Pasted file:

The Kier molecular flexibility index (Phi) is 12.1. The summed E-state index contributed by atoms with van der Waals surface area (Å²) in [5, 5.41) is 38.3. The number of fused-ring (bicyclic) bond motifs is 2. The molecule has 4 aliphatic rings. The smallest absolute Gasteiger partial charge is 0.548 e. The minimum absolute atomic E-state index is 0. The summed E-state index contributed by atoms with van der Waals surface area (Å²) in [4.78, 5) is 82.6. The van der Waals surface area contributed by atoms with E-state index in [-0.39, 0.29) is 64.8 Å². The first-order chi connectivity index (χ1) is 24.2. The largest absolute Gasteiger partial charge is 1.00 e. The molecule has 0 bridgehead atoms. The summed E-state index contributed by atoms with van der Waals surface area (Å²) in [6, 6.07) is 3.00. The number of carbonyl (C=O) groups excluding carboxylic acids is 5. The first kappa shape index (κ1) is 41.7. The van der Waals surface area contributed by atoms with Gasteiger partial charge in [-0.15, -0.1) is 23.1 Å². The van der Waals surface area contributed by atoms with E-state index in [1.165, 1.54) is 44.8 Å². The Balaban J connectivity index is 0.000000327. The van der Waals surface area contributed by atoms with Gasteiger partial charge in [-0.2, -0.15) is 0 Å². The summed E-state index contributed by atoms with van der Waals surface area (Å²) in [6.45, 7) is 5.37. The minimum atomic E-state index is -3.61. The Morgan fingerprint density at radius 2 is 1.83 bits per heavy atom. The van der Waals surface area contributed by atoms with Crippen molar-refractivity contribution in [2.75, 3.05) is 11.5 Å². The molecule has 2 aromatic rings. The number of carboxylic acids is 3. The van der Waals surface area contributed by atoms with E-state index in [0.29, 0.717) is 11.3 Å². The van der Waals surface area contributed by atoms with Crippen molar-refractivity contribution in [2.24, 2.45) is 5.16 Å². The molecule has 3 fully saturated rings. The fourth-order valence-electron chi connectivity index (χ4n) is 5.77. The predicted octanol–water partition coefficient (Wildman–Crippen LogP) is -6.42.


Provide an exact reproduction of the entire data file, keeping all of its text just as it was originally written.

The Kier molecular flexibility index (Phi) is 12.1. The summed E-state index contributed by atoms with van der Waals surface area (Å²) in [5, 5.41) is 38.3. The number of fused-ring (bicyclic) bond motifs is 2. The molecule has 4 aliphatic rings. The smallest absolute Gasteiger partial charge is 0.548 e. The minimum absolute atomic E-state index is 0. The summed E-state index contributed by atoms with van der Waals surface area (Å²) in [4.78, 5) is 82.6. The van der Waals surface area contributed by atoms with E-state index in [-0.39, 0.29) is 64.8 Å². The first-order chi connectivity index (χ1) is 24.2. The largest absolute Gasteiger partial charge is 1.00 e. The molecule has 0 bridgehead atoms. The summed E-state index contributed by atoms with van der Waals surface area (Å²) in [6, 6.07) is 3.00. The number of carbonyl (C=O) groups excluding carboxylic acids is 5. The first kappa shape index (κ1) is 41.7. The van der Waals surface area contributed by atoms with Gasteiger partial charge in [-0.15, -0.1) is 23.1 Å². The van der Waals surface area contributed by atoms with E-state index in [1.165, 1.54) is 44.8 Å². The Balaban J connectivity index is 0.000000327. The van der Waals surface area contributed by atoms with Gasteiger partial charge in [-0.2, -0.15) is 0 Å². The summed E-state index contributed by atoms with van der Waals surface area (Å²) in [6.45, 7) is 5.37. The minimum atomic E-state index is -3.61. The Morgan fingerprint density at radius 2 is 1.83 bits per heavy atom. The van der Waals surface area contributed by atoms with Crippen molar-refractivity contribution in [2.75, 3.05) is 11.5 Å². The molecule has 2 aromatic rings. The number of carboxylic acids is 3. The van der Waals surface area contributed by atoms with E-state index in [0.29, 0.717) is 11.3 Å². The van der Waals surface area contributed by atoms with Crippen molar-refractivity contribution in [2.24, 2.45) is 5.16 Å². The molecule has 3 fully saturated rings. The fourth-order valence-electron chi connectivity index (χ4n) is 5.77. The predicted octanol–water partition coefficient (Wildman–Crippen LogP) is -6.42.